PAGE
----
Marion is a farmer from western Illinois and is the entrepreneur of Calmer Corn Heads, Inc., which is one of the world`s largest manufacturers of 12, 15 and 20-inch row corn heads. The only manufacturer of 12` row corn heads!!! In 1994, Calmer`s Ag Research Center determined that there was a significant yield advantage to growing corn in 15-inch rows instead of 30-inch rows. Marion set out to build a 15-inch corn head. During this process, he invented the universal corn picking row unit which is now commonly referred to as the single chain corn head. In 1995, Marion filed a patent application with the United States Patent and Trademark Office with this concept. In 1998, he was granted a United States Patent No. 5,704,202. He has also been issued patents on this concept in several foreign countries. Since this time, Marion has been testing prototypes and other new corn head improvements. Several new patent applications have been filed on these concepts.
Marion Calmer is a farmer from western Illinois, is the entrepreneur of Calmer's Ag Research, and CEO of Calmer Corn Heads, Inc. He started his farming operation of 80 acres of corn and 10 gilts in 1975. In 1978, he graduated from Black Hawk East College with an Associates Degree in Applied Sciences.
During his farming career, he has grown corn, soybeans, seed corn, soybean seed, and has operated a swine operation. Marion has also spent several hours modifying and inventing farm machinery. During his career, he has gone from conventional tillage to no-till, adopted the use of bio technology, and has gone from growing corn and soybeans in 40-inch rows to growing both crops in 15-inch rows. He also strives to reduce input costs. At one point in time, his corn herbicide costs were as high as $37 per acre and today have been reduced to near $6 per acre. Soybean seed costs have been as high as $40 per acre and today are $20 per acre. During this time, Marion has also reduced the number of field passes that it takes to grow a crop from 9 to 3.
In 1991, Marion was selected as one of four finalists for the Illinois Soybean Association's Young Leader Program. Marion has been a DuPont No-till Neighbor and a featured speaker at DuPont and Monsanto Residue Management Conference and the National No-Till Conference from 1994 - present. Marion is a corporate member of the Conservation Technology Information Center (CTIC).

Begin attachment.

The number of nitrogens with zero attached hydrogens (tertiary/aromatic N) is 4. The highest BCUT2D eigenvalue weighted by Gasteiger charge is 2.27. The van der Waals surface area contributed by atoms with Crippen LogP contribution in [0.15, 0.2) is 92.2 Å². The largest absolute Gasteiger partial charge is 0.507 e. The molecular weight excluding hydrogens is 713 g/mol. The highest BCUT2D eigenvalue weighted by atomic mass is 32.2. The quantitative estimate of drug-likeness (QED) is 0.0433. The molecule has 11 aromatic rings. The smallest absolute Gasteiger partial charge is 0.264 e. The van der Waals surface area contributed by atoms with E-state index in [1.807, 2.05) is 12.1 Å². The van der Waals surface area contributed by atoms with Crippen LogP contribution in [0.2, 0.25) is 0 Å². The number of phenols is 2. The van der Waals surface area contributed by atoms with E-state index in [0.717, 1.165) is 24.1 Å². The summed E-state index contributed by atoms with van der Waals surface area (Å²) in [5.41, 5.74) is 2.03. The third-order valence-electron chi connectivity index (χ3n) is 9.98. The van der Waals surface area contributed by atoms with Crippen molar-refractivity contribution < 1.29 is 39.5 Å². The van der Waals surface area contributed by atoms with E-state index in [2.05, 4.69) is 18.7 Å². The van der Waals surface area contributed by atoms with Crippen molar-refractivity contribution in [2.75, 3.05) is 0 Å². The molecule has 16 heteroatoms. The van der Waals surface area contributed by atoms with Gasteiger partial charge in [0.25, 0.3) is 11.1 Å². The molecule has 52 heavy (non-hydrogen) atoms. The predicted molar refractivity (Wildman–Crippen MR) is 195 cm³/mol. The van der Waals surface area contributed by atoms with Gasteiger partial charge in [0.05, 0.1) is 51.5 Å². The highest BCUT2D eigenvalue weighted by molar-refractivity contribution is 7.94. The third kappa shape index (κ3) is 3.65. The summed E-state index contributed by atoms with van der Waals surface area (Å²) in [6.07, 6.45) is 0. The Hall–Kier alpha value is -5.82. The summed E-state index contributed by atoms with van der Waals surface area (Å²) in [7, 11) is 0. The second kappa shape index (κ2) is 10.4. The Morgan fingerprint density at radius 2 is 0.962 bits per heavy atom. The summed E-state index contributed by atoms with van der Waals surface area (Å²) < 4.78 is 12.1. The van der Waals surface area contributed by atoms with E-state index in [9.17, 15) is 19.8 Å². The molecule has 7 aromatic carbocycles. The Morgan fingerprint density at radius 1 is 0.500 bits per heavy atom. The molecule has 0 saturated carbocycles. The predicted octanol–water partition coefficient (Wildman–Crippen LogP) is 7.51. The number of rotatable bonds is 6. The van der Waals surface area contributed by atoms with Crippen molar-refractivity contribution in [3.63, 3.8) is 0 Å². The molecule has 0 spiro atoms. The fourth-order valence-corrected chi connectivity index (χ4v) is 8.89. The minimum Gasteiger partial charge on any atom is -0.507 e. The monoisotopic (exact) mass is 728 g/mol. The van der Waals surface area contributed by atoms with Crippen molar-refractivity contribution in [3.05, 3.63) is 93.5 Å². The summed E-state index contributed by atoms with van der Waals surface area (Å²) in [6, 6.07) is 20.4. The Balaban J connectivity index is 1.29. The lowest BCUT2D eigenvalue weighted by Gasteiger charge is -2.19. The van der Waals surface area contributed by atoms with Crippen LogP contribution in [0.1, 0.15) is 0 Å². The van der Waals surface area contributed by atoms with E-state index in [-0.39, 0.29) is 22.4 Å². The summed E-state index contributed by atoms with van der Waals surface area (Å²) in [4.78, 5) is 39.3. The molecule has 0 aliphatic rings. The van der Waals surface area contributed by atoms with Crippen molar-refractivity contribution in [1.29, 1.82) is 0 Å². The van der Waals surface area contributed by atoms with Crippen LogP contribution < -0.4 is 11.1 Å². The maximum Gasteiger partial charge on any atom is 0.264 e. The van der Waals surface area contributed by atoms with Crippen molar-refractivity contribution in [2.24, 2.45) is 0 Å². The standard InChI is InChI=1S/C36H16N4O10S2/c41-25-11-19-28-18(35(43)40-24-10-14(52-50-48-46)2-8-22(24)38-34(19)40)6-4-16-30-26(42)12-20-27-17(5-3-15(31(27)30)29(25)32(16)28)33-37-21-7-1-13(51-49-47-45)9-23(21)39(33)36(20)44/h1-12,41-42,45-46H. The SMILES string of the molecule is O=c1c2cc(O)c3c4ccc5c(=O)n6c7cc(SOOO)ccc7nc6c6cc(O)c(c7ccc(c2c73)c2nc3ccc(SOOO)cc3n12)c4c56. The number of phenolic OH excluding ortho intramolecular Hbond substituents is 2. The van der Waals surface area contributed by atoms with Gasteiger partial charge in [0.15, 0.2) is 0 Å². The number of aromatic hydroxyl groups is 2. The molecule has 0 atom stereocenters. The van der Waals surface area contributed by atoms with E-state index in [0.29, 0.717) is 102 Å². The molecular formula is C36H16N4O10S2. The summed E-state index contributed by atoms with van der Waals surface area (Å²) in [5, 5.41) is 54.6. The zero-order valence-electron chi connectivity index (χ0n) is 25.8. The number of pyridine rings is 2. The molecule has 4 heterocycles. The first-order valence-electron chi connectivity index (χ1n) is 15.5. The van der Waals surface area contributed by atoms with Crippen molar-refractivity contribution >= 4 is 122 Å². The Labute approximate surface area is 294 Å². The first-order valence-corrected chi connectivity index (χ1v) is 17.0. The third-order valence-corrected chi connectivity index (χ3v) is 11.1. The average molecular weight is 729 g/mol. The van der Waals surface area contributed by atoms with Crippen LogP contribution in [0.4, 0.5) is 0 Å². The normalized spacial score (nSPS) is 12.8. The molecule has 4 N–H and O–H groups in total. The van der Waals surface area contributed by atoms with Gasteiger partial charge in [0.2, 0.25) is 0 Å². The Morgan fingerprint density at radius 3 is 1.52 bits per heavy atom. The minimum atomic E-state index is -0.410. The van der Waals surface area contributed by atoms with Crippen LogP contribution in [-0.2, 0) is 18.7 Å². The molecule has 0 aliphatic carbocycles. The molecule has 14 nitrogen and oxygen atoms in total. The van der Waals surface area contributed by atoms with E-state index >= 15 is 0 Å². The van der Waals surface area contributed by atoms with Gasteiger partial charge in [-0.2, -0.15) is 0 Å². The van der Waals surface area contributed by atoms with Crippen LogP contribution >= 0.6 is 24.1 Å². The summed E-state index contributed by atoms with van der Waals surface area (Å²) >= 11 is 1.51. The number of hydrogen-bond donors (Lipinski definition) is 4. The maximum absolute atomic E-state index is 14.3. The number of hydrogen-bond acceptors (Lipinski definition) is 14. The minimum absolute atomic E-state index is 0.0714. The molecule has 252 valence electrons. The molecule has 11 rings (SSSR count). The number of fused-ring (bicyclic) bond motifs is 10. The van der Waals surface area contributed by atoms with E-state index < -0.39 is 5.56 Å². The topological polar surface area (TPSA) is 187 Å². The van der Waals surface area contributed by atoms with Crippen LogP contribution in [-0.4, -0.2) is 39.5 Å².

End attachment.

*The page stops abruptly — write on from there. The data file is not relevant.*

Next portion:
In 1994 and 1995, he received State and National Honor Awards from the Soil and Water Conservation Society (SWCS). Nominated for the JC Young Farmer Award in 1995 and in 1996, won the No-till Innovator Award for the category - Public Image of Agriculture. In 1998, he was selected as one of the 25 most influential people in American Agriculture.
In 1999, he was selected as Black Hawk College's Outstanding Alumnus of the Year.
Marion has been featured in several popular farm magazines, such as Successful Farming, Farm Journal, Farm Industry News, Prairie Farmer, Wallace, Farm Equipment, and many others.
Marion filed for his first patent in 1995, and the field test resulted in the first narrow row single chain corn head. These chains need a protective covering, so he invented the low profile, short deck and snout. The new narrow row corn head became more and more popular, and needed to be fit to more than one style of combine, so he invented the universal feeder house enabling the Calmer corn head to fit all combines. After a few years of running the narrow row corn head, it became apparent that a new stalk chop was necessary. Marion began working on a new stalk roll that would crush and crimp at the corn head without extra moving parts. 10 knives that crushed the stalk, was the first improved roll, The Calmer BT Crusher. This was available for all Calmer Corn Heads being built, and he also made it to fit a few other company corn heads. Of course, this was not enough; Marion wanted a stalk roll that would be better than a chopping corn head so he invented the Calmer BT Chopper. This stalk roll was, is, and will be the best stalk roll available for sizing corn stalk into small “confetti like” pieces that will decompose more quickly. The decomposition allows the stalk to be used more quickly by the next season’s crop. The stalk is able to be planted into more easily, it is evenly distributed which makes fertilizer and temperature more uniform.